I hit two variations of this exact same issue within the same month, on two unrelated projects. In the other case there was a job system that would wake up all worker threads simultaneously, even if there wasn’t work for all of them. This led to a temporary priority inversion, due in part to this scheduler behavior and in part due to a lock implementation that did busy waiting.
The Fix is In
With the Sleep removed the OS scheduler behaved the way that I wanted it to and FX was able to use almost 100% of CPU time when it needed. This can be seen in the CPU usage graph below:
There is a brief blip each zoom – apparently due to lock contention when calling InvalidateRect – but it is no longer enough to have a significant effect on performance.
If we zoom out on the CPU Usage graph we can see how the CPU usage changes as we start at a magnification of 1.0x and zoom in, doubling each time, to a magnification of about a thousand million million:
Initially the CPU has opportunities to go idle because the next image (at 800×600 resolution) is calculated in less time than the 300 ms spent doing the animated zoom. That means that in these cases FX can explore the Mandelbrot set in real time.
As the magnification increases the load increases, which can be seen in the increasing height and width of the activity spikes, but only when FX switches from double-precision to 128-bit fixed-point precision does it fail to be real time, and even then the performance drops off very smoothly.
The reason my new machine wasn’t as much faster as I had been hoping was because of this scheduling characteristic, which only affects hyperthreaded machines.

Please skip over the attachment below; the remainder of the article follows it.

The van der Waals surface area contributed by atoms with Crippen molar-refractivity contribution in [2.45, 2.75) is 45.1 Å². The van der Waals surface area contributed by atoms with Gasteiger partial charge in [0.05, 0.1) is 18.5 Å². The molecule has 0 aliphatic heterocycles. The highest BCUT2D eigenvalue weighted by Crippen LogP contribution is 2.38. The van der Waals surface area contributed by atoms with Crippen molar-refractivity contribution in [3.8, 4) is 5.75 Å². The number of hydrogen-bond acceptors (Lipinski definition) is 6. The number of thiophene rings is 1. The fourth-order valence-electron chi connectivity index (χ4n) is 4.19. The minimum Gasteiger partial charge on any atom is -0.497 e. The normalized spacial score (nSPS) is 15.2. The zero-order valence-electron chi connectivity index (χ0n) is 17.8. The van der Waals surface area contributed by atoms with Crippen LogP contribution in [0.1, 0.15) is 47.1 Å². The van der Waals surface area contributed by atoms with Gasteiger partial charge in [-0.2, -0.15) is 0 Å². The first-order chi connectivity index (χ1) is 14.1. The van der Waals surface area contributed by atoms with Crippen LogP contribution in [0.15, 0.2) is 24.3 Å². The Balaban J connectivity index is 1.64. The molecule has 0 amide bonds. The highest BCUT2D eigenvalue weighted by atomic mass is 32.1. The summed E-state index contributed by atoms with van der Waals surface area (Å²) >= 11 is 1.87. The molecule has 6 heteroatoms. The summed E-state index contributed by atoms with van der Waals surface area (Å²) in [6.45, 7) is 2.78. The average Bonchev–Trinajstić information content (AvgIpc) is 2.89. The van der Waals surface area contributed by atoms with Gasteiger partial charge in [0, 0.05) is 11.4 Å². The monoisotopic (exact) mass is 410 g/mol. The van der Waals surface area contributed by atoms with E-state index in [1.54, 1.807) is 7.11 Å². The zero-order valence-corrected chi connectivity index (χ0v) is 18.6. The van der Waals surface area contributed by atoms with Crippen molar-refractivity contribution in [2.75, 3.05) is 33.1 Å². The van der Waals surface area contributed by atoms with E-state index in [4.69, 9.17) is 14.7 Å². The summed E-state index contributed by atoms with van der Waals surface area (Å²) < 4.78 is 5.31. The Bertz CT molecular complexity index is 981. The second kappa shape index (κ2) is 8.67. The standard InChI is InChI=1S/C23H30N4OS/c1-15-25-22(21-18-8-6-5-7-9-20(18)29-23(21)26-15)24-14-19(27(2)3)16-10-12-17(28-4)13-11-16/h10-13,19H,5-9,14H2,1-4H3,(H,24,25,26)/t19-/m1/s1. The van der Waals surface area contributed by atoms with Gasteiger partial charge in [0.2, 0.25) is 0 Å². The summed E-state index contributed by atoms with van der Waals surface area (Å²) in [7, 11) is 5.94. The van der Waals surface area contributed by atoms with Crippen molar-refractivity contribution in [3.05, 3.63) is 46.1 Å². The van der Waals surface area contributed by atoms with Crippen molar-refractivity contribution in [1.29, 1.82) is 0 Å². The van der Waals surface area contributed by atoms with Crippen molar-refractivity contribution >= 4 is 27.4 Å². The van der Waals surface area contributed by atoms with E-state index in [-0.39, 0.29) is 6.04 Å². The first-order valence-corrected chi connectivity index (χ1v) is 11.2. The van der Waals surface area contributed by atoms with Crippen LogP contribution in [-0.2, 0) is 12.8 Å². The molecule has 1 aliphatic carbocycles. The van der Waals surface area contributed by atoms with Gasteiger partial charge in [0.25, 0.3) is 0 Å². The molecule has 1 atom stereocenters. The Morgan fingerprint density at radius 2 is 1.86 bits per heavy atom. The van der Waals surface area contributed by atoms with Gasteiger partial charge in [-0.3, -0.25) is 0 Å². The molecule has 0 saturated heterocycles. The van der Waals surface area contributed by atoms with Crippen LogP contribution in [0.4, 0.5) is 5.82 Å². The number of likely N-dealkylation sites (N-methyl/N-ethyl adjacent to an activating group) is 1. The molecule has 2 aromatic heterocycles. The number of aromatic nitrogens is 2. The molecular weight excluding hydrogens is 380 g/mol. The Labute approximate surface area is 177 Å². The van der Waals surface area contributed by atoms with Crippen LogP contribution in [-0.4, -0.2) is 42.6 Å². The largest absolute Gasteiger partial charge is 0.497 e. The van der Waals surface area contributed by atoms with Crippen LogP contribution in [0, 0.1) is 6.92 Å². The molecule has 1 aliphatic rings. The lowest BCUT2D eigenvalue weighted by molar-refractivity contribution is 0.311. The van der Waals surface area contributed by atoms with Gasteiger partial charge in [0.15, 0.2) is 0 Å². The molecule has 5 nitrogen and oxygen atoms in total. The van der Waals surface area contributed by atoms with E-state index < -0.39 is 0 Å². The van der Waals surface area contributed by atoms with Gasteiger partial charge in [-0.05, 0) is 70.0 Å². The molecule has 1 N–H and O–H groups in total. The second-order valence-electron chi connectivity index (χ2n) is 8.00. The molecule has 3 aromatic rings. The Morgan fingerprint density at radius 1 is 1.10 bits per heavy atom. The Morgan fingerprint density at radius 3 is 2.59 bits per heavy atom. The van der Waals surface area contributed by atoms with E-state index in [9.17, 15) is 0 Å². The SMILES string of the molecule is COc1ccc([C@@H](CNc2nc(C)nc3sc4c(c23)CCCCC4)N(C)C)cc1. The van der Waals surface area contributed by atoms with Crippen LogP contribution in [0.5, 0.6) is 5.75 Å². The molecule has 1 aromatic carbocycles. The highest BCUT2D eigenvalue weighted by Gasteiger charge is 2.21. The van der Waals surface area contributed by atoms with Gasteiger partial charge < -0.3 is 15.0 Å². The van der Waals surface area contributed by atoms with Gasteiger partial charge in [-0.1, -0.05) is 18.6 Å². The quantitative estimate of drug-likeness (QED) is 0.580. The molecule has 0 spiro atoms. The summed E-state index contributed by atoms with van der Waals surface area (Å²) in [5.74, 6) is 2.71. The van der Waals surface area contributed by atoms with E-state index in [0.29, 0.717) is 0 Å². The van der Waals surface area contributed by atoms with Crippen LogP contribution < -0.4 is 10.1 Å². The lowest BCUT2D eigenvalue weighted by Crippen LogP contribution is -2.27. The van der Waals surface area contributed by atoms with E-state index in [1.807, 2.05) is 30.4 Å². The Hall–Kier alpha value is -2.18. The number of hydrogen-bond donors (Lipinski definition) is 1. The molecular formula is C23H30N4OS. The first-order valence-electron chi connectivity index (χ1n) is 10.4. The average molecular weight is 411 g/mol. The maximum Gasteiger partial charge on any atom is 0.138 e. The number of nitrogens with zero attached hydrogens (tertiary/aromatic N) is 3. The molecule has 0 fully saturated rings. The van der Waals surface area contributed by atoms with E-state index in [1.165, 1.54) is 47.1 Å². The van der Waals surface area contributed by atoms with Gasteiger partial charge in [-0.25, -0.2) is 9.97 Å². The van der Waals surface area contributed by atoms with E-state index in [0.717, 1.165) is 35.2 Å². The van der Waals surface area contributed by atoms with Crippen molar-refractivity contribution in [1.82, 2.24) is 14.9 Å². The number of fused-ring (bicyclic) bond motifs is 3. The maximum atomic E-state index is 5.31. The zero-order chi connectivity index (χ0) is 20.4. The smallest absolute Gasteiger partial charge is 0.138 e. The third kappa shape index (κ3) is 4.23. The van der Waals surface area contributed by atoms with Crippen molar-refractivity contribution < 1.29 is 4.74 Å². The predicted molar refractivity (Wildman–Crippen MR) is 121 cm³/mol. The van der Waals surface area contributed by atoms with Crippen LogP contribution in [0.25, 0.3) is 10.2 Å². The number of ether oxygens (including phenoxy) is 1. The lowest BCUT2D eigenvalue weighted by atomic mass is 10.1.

The details of the Windows scheduler are likely to change, so designing around this behavior would be foolish. However avoiding Sleep is certainly a good idea, not waking up more threads than needed is best, locks that busy wait are very dangerous, and true real-time behavior is hard on Windows.
I suspect that setting Windows to the High Performance power plan would avoid this behavior, but this also significantly increases electricity use and reduces battery life, so I cannot recommend this.
On my old laptop with the old version of FX I could hold down the zoom key and double the magnification about 600 times before the updates were too slow for me to see where I was going. With the new laptop and the new version of FX (which also includes a modest improvement in calculation speed) I am able to double the magnification about 1,300 times before running out of speed!
AMD’s upcoming BullDozer processors will blur the distinction between ‘full’ cores and hyperthreads by having two hardware threads per core but with less sharing of resources.
If you double the size of a subatomic particle about 140 times then it will be approximately the size of the visible universe. This puts the magnifications that Fractal eXtreme routinely does in an interesting perspective, and actually manages to make the universe seem small.
In 1986 I wrote my first fractal program. MandFXP was well optimized and was the fastest fractal explorer available for the Commodore Amiga. But, computers were a lot slower then. At the default resolution of 320×200 and an average of less than 20 iterations per pixel it took about 15 seconds to render the first, non-zoomed, fractal image, and it had no processing power left over to do calculations while doing animated zooms.
My test resolution today has 7.5 times more pixels. Even with 50 times more iterations per pixel I can now render the Mandelbrot set in ~150 ms and get effective real-time feedback at magnifications up to 8 million million.
7.5 * 50 * (15.0 / .150) = 37,500 times faster with greater precision – ain’t progress fun?